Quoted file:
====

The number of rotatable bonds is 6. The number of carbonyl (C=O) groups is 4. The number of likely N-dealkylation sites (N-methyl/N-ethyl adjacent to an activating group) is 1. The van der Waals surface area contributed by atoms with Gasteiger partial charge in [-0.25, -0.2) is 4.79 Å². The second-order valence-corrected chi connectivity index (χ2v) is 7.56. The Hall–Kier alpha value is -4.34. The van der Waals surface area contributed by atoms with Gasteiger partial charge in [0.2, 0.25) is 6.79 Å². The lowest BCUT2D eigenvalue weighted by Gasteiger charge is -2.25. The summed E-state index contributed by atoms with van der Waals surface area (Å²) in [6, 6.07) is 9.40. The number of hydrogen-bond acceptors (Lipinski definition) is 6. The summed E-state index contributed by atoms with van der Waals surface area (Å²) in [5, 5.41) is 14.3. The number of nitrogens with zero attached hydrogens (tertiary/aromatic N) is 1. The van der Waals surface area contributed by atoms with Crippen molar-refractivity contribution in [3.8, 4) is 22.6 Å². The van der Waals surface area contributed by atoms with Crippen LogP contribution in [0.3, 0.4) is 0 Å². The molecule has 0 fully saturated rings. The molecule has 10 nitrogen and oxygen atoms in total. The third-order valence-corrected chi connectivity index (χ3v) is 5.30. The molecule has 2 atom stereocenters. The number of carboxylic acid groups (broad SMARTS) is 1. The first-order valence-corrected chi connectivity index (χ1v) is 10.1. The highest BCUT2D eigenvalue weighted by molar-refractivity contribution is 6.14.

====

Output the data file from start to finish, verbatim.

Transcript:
The number of rotatable bonds is 6. The number of carbonyl (C=O) groups is 4. The number of likely N-dealkylation sites (N-methyl/N-ethyl adjacent to an activating group) is 1. The van der Waals surface area contributed by atoms with Gasteiger partial charge in [-0.25, -0.2) is 4.79 Å². The second-order valence-corrected chi connectivity index (χ2v) is 7.56. The Hall–Kier alpha value is -4.34. The van der Waals surface area contributed by atoms with Gasteiger partial charge in [0.2, 0.25) is 6.79 Å². The lowest BCUT2D eigenvalue weighted by Gasteiger charge is -2.25. The summed E-state index contributed by atoms with van der Waals surface area (Å²) in [6, 6.07) is 9.40. The number of hydrogen-bond acceptors (Lipinski definition) is 6. The summed E-state index contributed by atoms with van der Waals surface area (Å²) in [5, 5.41) is 14.3. The number of nitrogens with zero attached hydrogens (tertiary/aromatic N) is 1. The van der Waals surface area contributed by atoms with Crippen molar-refractivity contribution in [3.8, 4) is 22.6 Å². The van der Waals surface area contributed by atoms with Crippen LogP contribution in [0.3, 0.4) is 0 Å². The molecule has 0 fully saturated rings. The molecule has 10 nitrogen and oxygen atoms in total. The third-order valence-corrected chi connectivity index (χ3v) is 5.30. The molecule has 2 atom stereocenters. The number of carboxylic acid groups (broad SMARTS) is 1. The first-order valence-corrected chi connectivity index (χ1v) is 10.1. The highest BCUT2D eigenvalue weighted by molar-refractivity contribution is 6.14.